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Mainstream, VOL LV No 1 New Delhi December 24, 2016 - ANNUAL 2016

Demonetisation can only go so far. To go further, politics that backs black money must change

Monday 26 December 2016, by T J S George



Not enough weeks have passed for us to say that the currency earthquake is over. Aftershocks are more severe than expected, with people waiting in day-long queues, and often failing to withdraw their own money. However, enough time has lapsed for us to look at the overall picture and ask a few basic questions: What is it all about? How did we come to this pass? Will all this lead to the fair and equitable life we deserve?

Only some answers are clear. Basically, this is all about ensuring essential decencies in public life. We came to this pass because Indians like to prosper by cheating other Indians. The unans-werable question is whether all this will clean things up. That is like asking whether the character of the Indian will change.

It can. But it won’t if we rely only on currency reform. The Prime Minister’s intentions were noble —the elimination of not only black money but also corruption. But he will be the first to admit that corruption has gone so deep into the vitals of our country that it cannot be eliminated simply by demonetisation.

In developed countries corruption is largely confined to the upper echelons of politics and business. In India bribing is needed for everything from kindergarten admission to selling vegetables by the roadside. Bribing to get wrong things done is understandable. Bribing to get one’s basic rights as a citizen is Indian. This kind of corruption has seized India as a direct result of politics.

The political class and illicit money have always travelled together in India because, the way Indian democracy developed, politicians found it essential to amass immense quantities of cash to acquire power and then to hold on to it. Neither black money nor bribery nor mafia influence nor the killing of our cities, mountains and rivers can be stopped as long as the need for big money is essential for the survival of the political class as presently constituted. And, in all fairness, that need cannot be reduced as long as elections in India remain an insatiably fund-guzzling exercise.

In the 2014 elections parties formally reported a total spend of Rs 2000 crores (BJP—Rs 714 crores, Congress—Rs 516 crores). An independent research group said the total spend was nearer Rs 30,000 crores. Where do such money come from?

In a well-known 2013 study, Trilochan Sastry (IIM, Bangalore) found that 30 per cent of elected MPs and MLAs had criminal cases against them. Crime and money, the report said, played an important role in winning elections. It also showed how easy it was to buy votes. Today, buying of votes has become open and widespread, often ruling governments and Ministers taking the lead. When the need exists for buying votes, holding massive rallies, gathering crowds with incentives ranging from biriyani to cash, feeding and sustaining tens of thousands of cadres for year-round field work, how can the “deep immorality at the heart of our democracy” be eliminated by mere demone-tisation? As the New York Times editorialised, “The government has begun circulating new 500- and 2000-rupee notes, which means that cash-based corruption... is almost sure to return.” (That’s already happening. A PWD officer in Bengaluru was caught last week with a hoard of Rs 4.7 crores in fresh 2000-rupee notes. Fake 2000s are already in circulation.)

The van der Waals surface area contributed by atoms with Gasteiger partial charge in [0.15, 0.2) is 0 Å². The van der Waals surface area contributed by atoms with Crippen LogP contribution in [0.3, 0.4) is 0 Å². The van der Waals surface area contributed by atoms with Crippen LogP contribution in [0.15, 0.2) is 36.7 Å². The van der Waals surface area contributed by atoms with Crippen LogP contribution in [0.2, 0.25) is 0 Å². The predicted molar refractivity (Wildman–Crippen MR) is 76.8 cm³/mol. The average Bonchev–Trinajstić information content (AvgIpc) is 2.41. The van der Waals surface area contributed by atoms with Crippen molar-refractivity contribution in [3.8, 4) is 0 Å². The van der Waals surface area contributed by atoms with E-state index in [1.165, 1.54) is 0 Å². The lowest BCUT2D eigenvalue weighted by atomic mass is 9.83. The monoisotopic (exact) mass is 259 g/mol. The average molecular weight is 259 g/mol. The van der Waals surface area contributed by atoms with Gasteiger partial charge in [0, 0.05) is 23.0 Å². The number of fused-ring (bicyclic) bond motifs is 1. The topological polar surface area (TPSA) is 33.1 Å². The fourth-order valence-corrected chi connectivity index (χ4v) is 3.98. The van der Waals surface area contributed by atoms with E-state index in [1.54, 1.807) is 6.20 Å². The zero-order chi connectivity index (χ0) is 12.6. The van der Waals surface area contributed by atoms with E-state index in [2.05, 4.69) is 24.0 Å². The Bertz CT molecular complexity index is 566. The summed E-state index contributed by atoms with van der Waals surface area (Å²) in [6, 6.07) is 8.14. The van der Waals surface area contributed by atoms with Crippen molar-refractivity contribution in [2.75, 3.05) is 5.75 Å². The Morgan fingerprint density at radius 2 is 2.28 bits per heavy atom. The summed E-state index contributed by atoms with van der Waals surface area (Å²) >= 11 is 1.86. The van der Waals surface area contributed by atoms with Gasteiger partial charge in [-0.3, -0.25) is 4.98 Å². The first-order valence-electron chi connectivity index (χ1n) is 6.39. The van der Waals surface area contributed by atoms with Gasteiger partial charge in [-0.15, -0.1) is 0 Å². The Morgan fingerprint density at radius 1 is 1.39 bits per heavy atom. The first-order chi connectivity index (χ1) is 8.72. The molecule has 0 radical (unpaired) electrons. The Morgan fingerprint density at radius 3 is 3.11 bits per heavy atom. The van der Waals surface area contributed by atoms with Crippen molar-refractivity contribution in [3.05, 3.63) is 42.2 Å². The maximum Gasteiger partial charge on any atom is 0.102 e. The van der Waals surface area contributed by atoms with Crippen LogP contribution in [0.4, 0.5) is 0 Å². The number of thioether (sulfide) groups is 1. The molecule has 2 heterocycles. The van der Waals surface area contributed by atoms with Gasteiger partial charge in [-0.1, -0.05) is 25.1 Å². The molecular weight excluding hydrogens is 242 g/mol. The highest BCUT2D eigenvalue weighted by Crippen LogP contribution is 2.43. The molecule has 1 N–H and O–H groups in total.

Our leaders have been talking about “cashless society” and using “your mobile phone as your bank”. India has more people living below the poverty line than Bangladesh and Pakistan. It will take time for them to supercede cash. To eliminate corruption in the meantime, the character of the political class, the ability of criminals to become legislators will have to be addressed. Strong laws can keep criminals out. Electoral systems other than the first-past-the-post idea bequeathed by Britain can be considered; there are choices ranging from Europe’s proportional representation system to Japan’s multi-member constituencies. This is the way to real reform—not getting rid of some old currency notes and introducing new ones.

But that kind of reform demands uncommon courage, even audacity. For the politician is no ordinary animal. Statesman-scholar-orator Cicero explained how:

The poor work and work

The rich exploit the poor

The soldier protects both

The tax-payer pays for all three

The wanderer rests for all four

The drunk drinks for all five

The banker robs all six

The lawyer misleads all seven

The doctor kills all eight

The undertaker buries all nine

The politician lives happily

On the account of all ten.

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